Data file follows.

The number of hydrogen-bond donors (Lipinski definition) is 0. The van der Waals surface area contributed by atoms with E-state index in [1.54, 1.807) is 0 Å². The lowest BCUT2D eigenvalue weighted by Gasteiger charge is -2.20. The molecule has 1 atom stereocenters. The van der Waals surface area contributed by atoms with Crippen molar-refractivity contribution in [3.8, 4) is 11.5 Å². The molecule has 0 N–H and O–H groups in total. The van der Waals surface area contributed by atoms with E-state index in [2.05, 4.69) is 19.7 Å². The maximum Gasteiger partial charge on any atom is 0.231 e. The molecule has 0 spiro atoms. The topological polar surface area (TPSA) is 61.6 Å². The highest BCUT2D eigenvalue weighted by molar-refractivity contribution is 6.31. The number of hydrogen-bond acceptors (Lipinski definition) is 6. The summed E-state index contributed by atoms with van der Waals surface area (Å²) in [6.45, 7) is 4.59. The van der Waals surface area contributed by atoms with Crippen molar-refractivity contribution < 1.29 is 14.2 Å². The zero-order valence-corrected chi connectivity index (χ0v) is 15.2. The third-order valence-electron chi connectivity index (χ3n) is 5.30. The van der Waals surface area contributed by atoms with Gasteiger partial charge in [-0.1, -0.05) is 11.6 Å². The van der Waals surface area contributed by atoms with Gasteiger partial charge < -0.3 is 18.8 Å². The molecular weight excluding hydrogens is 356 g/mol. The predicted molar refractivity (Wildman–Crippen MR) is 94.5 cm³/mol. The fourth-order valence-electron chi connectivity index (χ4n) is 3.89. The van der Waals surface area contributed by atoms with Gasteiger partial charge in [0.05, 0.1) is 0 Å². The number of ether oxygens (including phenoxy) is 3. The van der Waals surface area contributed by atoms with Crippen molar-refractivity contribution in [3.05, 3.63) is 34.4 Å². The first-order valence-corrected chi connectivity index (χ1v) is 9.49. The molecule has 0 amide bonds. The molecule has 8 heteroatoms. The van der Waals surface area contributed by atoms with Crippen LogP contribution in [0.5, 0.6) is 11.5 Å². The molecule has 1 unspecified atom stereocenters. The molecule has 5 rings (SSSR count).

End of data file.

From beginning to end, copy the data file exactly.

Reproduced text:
The number of hydrogen-bond donors (Lipinski definition) is 0. The van der Waals surface area contributed by atoms with E-state index in [1.54, 1.807) is 0 Å². The lowest BCUT2D eigenvalue weighted by Gasteiger charge is -2.20. The molecule has 1 atom stereocenters. The van der Waals surface area contributed by atoms with Crippen molar-refractivity contribution in [3.8, 4) is 11.5 Å². The molecule has 0 N–H and O–H groups in total. The van der Waals surface area contributed by atoms with E-state index in [2.05, 4.69) is 19.7 Å². The maximum Gasteiger partial charge on any atom is 0.231 e. The molecule has 0 spiro atoms. The topological polar surface area (TPSA) is 61.6 Å². The highest BCUT2D eigenvalue weighted by molar-refractivity contribution is 6.31. The number of hydrogen-bond acceptors (Lipinski definition) is 6. The summed E-state index contributed by atoms with van der Waals surface area (Å²) in [6.45, 7) is 4.59. The van der Waals surface area contributed by atoms with Crippen molar-refractivity contribution < 1.29 is 14.2 Å². The zero-order valence-corrected chi connectivity index (χ0v) is 15.2. The third-order valence-electron chi connectivity index (χ3n) is 5.30. The van der Waals surface area contributed by atoms with Gasteiger partial charge in [-0.1, -0.05) is 11.6 Å². The van der Waals surface area contributed by atoms with Gasteiger partial charge < -0.3 is 18.8 Å². The molecular weight excluding hydrogens is 356 g/mol. The predicted molar refractivity (Wildman–Crippen MR) is 94.5 cm³/mol. The fourth-order valence-electron chi connectivity index (χ4n) is 3.89. The van der Waals surface area contributed by atoms with Gasteiger partial charge in [0.05, 0.1) is 0 Å². The number of ether oxygens (including phenoxy) is 3. The van der Waals surface area contributed by atoms with Crippen molar-refractivity contribution in [3.05, 3.63) is 34.4 Å². The first-order valence-corrected chi connectivity index (χ1v) is 9.49. The molecule has 0 amide bonds. The molecule has 8 heteroatoms. The van der Waals surface area contributed by atoms with Crippen LogP contribution in [0.5, 0.6) is 11.5 Å². The molecule has 1 unspecified atom stereocenters. The molecule has 5 rings (SSSR count).